This is the story of generations of parents, Britain’s richest and grandest, who believed that being miserable at school was necessary to make a good and successful citizen. Childish suffering was a price they accepted for the preservation of their class, and their entitlement. The children who were moulded by this misery and abuse went on – as they still do – to run Britain’s public institutions and private companies.
Confronting the truth of his own schooldays and the crimes he witnessed, Alex Renton has revealed a much bigger story. It is of a profound malaise in the British elite, shown up by tolerance of the abuse of its own children that amounts to collusion. This culture and its traditions, and the hypocrisy, cronyism and conspiracy that underpin them, are key to any explanation of the scandals over sexual abuse, violence and cover-up in child care institutions that are now shocking the nation.
As Renton shows, complicity in this is the bleak secret at the heart of today’s British elite.
Due for publication in April 2017 by Weidenfeld & Nicolson/Orion Books and available from Amazon and other sources.
Official files on police investigations of child abuse at Gordonstoun, the boarding school in the Scottish Highlands that educated the Queen’s sons and Prince Philip, appear to have gone missing or been destroyed.
The UK boarding school industry claim that from the 1990s, boarding somehow became “modern”. Facilities were upgraded and children became safer. Or did they?
These reports about alleged abuse against young children at Gordonstoun boarding school in Scotland date from the 1990s:
The Guardian and here
The Times (subscription)
Benjamin Fry, the founder of Khiron House trauma treatment clinics has blogged about prep school sexual abuse.
We salute his courage in speaking out about boarding school abuse.
The sad thing to report is that children are still being being harmed, abused and traumatised at British boarding schools today. And not all of it is sexual.
Who is looking after your children tonight?
John Edward of the Scottish Council of Independent Schools (the BS industry trade association north of the border) tries his hardest to wriggle out of the fact that around 150 of the UK’s independent schools are being investigated for alleged child abuse. Past and current abuse.
Writing in this Sunday’s Observer, trying to justify boarding against Alex Renton’s recent damnation, why don’t you write (as an individual) to the Observer too?
We will be.
We welcome today’s editorial and feature articles in the Observer newspaper supporting our call for an end to early boarding in the UK. This follows Alex Renton’s article in last week’s Observer.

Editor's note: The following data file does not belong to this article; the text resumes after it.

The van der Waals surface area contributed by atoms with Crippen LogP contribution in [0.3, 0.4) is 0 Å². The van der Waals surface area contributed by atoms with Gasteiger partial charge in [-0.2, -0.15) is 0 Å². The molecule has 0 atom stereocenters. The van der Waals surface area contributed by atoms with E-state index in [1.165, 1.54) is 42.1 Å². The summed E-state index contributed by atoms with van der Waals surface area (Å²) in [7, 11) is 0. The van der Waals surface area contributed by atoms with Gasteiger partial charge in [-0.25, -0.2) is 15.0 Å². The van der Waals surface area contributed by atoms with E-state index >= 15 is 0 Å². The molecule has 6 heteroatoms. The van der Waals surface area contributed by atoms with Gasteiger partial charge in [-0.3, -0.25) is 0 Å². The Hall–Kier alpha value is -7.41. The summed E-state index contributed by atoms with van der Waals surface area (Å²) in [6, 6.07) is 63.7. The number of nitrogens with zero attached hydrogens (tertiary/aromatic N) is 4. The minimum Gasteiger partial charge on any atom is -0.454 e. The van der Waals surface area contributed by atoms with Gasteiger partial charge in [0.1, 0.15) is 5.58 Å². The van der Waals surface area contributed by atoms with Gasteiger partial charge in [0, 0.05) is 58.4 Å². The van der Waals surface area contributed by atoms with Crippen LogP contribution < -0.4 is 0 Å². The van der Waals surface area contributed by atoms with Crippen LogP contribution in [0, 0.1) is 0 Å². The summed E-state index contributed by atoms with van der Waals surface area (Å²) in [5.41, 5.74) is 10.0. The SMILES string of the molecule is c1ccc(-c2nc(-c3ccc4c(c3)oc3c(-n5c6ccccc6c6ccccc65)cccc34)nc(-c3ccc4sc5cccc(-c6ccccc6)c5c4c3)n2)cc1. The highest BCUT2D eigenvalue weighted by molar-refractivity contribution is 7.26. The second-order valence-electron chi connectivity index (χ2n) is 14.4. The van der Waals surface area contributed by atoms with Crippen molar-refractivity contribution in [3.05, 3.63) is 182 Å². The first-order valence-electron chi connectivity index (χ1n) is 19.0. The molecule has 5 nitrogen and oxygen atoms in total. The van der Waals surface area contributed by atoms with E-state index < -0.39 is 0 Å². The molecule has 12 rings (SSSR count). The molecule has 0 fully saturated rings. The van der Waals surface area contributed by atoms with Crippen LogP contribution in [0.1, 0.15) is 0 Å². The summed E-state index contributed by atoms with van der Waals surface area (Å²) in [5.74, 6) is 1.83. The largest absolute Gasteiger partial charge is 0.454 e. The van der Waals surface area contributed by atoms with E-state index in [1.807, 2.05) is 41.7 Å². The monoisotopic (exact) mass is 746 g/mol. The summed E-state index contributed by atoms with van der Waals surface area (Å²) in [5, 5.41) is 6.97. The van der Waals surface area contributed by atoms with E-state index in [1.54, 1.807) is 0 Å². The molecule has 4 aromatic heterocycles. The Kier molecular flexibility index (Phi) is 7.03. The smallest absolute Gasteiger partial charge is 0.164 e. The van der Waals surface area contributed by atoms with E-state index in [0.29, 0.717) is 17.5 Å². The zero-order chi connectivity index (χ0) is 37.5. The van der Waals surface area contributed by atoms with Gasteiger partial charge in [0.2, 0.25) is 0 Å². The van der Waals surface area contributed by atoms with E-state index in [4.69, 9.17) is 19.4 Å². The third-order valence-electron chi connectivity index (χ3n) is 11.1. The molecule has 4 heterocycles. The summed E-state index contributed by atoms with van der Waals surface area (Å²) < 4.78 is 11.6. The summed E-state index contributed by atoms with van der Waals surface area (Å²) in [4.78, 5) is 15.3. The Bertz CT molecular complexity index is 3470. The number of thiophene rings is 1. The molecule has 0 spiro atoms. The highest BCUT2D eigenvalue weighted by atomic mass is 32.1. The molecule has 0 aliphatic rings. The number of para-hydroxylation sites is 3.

Three letters have been published in today’s newspaper, including one from us:
We welcome Alex Renton’s contribution to the debate about children living in institutions. In the British care system, we aim to place looked-after children in foster families rather than children’s homes. When we know that children need love and attention within a family, why do we deprive boarders of this?
Suggestions that children choose to board implies that these children made an informed decision. This might be true for those over 16; it is not true for those under the “age of consent”. There is a trade-off to going away to boarding school. Shuttered emotional development, clinging to institutional life, compared with growing up normally within their family and community.
Tom Perry has also written a letter about boarding and the mandatory reporting of abuse. We support his campaign requiring boarding schools and other institutions to have a legal requirement to report abuse allegations.
Today’s Observer newspaper has an editorial questioning the practice of sending children away at an early age. The newspaper also has a feature article on our campaign to end early boarding, which we have been running since 2002. Our letter along with Tom’s and another appear on the paper’s letters page.
Share your thoughts with us on our Forum.
The journalist and author Alex Renton has called for an end to boarding schools for young children.
Mr Renton, who attended a boarding school 40 years ago, said children under nine were “just too young” to be without “physical affection” from loved ones.
He told BBC Radio 5 live’s Breakfast: “It’s better to be with the parents… who have known you all your life, than to be handed over to strangers, however how good and kind they are.”
Abuse in Britain’s boarding schools: why I decided to confront my demons
For generations of boys, sexual abuse was part of the everyday cruelty of boarding school. In this painfully honest report, writer Alex Renton confronts the demons of his past at Ashdown House, where some of Britain’s most powerful men were also educated – and reveals the scale of the outrage about to engulf the private education system.